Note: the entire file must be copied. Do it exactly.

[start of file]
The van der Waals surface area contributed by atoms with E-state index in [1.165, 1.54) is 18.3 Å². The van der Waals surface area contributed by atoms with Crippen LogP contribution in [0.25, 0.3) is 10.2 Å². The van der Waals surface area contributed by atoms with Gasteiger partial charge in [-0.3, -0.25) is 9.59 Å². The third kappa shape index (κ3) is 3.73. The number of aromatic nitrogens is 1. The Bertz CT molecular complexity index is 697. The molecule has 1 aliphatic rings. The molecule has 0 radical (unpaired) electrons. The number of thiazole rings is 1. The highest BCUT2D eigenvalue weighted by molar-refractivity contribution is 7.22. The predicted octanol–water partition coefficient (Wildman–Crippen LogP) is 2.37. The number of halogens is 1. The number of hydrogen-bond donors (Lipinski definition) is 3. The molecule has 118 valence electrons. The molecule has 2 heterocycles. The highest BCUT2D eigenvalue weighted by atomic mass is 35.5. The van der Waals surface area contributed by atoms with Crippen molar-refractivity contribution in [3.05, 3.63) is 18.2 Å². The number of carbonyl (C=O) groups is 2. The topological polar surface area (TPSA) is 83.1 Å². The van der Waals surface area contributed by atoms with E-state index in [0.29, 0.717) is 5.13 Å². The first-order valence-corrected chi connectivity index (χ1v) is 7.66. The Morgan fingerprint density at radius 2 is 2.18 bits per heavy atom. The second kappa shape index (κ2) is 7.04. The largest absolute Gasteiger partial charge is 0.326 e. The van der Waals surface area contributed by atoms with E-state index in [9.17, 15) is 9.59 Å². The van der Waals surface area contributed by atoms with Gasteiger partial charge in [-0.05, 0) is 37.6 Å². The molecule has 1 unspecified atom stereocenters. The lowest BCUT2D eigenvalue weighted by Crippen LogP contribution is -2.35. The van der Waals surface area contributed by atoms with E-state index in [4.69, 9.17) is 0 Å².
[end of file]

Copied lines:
The van der Waals surface area contributed by atoms with E-state index in [1.165, 1.54) is 18.3 Å². The van der Waals surface area contributed by atoms with Crippen LogP contribution in [0.25, 0.3) is 10.2 Å². The van der Waals surface area contributed by atoms with Gasteiger partial charge in [-0.3, -0.25) is 9.59 Å². The third kappa shape index (κ3) is 3.73. The number of aromatic nitrogens is 1. The Bertz CT molecular complexity index is 697. The molecule has 1 aliphatic rings. The molecule has 0 radical (unpaired) electrons. The number of thiazole rings is 1. The highest BCUT2D eigenvalue weighted by molar-refractivity contribution is 7.22. The predicted octanol–water partition coefficient (Wildman–Crippen LogP) is 2.37. The number of halogens is 1. The number of hydrogen-bond donors (Lipinski definition) is 3. The molecule has 118 valence electrons. The molecule has 2 heterocycles. The highest BCUT2D eigenvalue weighted by atomic mass is 35.5. The van der Waals surface area contributed by atoms with Crippen molar-refractivity contribution in [3.05, 3.63) is 18.2 Å². The number of carbonyl (C=O) groups is 2. The topological polar surface area (TPSA) is 83.1 Å². The van der Waals surface area contributed by atoms with E-state index in [0.29, 0.717) is 5.13 Å². The first-order valence-corrected chi connectivity index (χ1v) is 7.66. The Morgan fingerprint density at radius 2 is 2.18 bits per heavy atom. The second kappa shape index (κ2) is 7.04. The largest absolute Gasteiger partial charge is 0.326 e. The van der Waals surface area contributed by atoms with E-state index in [9.17, 15) is 9.59 Å². The van der Waals surface area contributed by atoms with Gasteiger partial charge in [-0.05, 0) is 37.6 Å². The molecule has 1 unspecified atom stereocenters. The lowest BCUT2D eigenvalue weighted by Crippen LogP contribution is -2.35. The van der Waals surface area contributed by atoms with E-state index in [4.69, 9.17) is 0 Å².